There are still problems with Fusarium root rot in lower-laying fields, as well as fields planted to second-year corn and those with heavy residue pressure.
If that disease, as well as Anthracnose, which has already been documented in Iowa fields, progress they will have a bearing on final yields.
The effect of the Fusarium will really show itself as we get into warmer weather when the daily moisture use increases. If you have not looked at any of your crops’ roots to see if they are healthy of have a problem, now would be the time to do so.
For the past two weeks the main focus of most farmers’ activity was to get the post-emerge applications weed control program implemented.
Now is the time to get back into those fields to see how successful those efforts were. It has been long enough to see if the weeds are dying or if they were just slowed for a few days and are now growing out of that injury.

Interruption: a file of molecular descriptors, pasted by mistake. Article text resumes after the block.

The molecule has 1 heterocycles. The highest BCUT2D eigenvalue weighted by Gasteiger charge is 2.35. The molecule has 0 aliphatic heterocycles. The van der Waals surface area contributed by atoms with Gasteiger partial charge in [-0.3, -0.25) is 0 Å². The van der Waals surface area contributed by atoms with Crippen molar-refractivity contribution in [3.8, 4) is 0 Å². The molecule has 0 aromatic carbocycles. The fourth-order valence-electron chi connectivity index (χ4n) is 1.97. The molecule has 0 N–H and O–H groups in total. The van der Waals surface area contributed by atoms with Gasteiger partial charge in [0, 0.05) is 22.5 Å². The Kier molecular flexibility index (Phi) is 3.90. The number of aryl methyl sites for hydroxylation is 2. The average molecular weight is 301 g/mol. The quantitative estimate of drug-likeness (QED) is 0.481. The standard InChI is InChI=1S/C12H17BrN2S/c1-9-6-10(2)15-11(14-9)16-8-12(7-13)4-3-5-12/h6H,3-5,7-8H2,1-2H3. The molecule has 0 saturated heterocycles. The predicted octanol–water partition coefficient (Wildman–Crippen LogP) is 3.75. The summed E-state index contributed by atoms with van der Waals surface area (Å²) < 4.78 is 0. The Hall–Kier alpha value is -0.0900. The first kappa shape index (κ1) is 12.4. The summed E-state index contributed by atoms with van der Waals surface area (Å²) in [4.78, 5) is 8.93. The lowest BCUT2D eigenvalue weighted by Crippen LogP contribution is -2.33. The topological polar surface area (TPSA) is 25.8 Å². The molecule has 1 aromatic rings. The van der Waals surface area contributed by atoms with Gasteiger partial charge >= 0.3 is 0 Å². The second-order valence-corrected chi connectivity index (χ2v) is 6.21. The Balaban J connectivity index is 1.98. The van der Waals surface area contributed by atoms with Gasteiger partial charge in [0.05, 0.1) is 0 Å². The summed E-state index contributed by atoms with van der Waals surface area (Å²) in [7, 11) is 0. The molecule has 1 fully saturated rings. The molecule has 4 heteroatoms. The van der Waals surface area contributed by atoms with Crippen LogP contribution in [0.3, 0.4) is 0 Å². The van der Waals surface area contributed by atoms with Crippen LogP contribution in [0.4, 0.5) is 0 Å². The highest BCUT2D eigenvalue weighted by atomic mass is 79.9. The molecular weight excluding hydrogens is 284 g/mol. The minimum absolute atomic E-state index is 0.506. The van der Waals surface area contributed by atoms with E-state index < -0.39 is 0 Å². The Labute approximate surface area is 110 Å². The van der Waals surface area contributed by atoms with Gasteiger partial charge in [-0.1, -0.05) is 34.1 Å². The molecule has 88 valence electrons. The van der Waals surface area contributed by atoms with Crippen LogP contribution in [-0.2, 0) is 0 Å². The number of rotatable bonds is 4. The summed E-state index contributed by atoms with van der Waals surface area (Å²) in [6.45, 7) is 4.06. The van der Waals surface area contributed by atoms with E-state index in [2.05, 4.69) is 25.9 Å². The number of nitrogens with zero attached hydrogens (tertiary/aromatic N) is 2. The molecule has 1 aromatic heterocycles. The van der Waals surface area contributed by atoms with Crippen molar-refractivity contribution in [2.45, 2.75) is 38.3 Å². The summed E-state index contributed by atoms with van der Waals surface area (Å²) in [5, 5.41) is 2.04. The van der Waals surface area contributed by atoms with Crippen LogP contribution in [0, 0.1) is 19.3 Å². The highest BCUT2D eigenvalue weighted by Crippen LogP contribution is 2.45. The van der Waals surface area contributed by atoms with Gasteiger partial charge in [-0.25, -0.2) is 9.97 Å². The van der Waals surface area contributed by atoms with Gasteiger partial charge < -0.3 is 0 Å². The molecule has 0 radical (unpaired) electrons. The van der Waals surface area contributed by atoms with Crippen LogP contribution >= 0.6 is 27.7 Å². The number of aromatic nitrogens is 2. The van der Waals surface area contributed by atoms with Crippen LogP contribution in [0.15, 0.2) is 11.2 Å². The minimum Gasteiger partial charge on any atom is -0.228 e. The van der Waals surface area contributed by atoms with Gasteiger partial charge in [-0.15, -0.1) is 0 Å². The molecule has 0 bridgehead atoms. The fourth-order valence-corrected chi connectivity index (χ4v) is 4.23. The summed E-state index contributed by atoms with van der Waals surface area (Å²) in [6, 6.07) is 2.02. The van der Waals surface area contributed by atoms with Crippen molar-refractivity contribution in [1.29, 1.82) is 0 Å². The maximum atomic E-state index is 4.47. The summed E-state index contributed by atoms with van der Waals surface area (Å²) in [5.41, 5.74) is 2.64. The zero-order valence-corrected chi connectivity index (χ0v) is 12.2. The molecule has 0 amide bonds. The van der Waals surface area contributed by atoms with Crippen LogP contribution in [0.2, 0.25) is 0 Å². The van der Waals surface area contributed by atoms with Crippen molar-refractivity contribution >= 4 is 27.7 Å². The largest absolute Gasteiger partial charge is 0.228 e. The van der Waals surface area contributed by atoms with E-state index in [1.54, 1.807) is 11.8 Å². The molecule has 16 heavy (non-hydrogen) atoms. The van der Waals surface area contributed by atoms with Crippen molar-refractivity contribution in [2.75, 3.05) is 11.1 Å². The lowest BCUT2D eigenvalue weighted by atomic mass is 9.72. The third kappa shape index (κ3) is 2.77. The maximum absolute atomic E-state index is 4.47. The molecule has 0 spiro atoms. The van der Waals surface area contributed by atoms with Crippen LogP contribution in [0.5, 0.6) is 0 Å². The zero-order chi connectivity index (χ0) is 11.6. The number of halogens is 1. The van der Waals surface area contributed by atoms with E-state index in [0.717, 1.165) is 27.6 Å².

If you sprayed just prior to a rain or on one of those very cloudy days and had a population of tough-to-control weeds it would be best to see if a second trip and alternative product needs to be applied.
As the week progressed I continued to see more cases of micro-nutrient deficiency. The symptoms varied from a light streaking appearance to severe stunting. At times it occurred on the lighter, eroded areas where the micros are deficient.
In other fields entire sections were affected. Be alert to this and be ready to add in a micro mix to eliminate the problem.
Enough data has been assembled by companies and university researchers that show nice yield increases to make the decision to apply either Defender G or Trio easier.
The soybean crop
Now is when you should also be scouting your soybean fields to see if any problem exists or is developing in them. One big one for those who planted naked is that the wet conditions are limiting the ability to spray for weeds.